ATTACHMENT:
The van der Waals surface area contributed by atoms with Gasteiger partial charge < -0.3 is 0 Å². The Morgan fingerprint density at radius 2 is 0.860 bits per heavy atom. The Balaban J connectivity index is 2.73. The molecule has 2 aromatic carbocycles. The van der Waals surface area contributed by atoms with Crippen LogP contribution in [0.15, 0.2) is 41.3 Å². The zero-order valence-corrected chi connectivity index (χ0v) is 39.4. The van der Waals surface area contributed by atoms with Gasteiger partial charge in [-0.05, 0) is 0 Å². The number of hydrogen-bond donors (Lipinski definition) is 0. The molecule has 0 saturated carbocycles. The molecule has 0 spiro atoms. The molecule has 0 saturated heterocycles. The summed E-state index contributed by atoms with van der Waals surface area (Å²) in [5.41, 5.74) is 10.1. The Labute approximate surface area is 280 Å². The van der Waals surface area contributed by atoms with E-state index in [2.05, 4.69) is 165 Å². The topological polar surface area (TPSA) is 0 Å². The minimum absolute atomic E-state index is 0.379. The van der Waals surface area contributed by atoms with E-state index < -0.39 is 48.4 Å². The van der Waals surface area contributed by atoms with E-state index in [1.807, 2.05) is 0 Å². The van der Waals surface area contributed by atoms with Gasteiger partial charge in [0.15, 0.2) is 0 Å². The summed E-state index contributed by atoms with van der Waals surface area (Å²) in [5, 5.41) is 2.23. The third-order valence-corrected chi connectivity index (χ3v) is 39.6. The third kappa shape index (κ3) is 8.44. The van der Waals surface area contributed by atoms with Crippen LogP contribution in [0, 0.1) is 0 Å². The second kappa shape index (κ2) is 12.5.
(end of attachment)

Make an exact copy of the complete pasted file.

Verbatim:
The van der Waals surface area contributed by atoms with Gasteiger partial charge < -0.3 is 0 Å². The Morgan fingerprint density at radius 2 is 0.860 bits per heavy atom. The Balaban J connectivity index is 2.73. The molecule has 2 aromatic carbocycles. The van der Waals surface area contributed by atoms with Crippen LogP contribution in [0.15, 0.2) is 41.3 Å². The zero-order valence-corrected chi connectivity index (χ0v) is 39.4. The van der Waals surface area contributed by atoms with Gasteiger partial charge in [-0.05, 0) is 0 Å². The number of hydrogen-bond donors (Lipinski definition) is 0. The molecule has 0 saturated carbocycles. The molecule has 0 spiro atoms. The molecule has 0 saturated heterocycles. The summed E-state index contributed by atoms with van der Waals surface area (Å²) in [5.41, 5.74) is 10.1. The Labute approximate surface area is 280 Å². The van der Waals surface area contributed by atoms with E-state index in [2.05, 4.69) is 165 Å². The topological polar surface area (TPSA) is 0 Å². The minimum absolute atomic E-state index is 0.379. The van der Waals surface area contributed by atoms with E-state index < -0.39 is 48.4 Å². The van der Waals surface area contributed by atoms with E-state index in [1.807, 2.05) is 0 Å². The van der Waals surface area contributed by atoms with Gasteiger partial charge in [0.15, 0.2) is 0 Å². The summed E-state index contributed by atoms with van der Waals surface area (Å²) in [5, 5.41) is 2.23. The third-order valence-corrected chi connectivity index (χ3v) is 39.6. The third kappa shape index (κ3) is 8.44. The van der Waals surface area contributed by atoms with Crippen LogP contribution in [0, 0.1) is 0 Å². The second kappa shape index (κ2) is 12.5.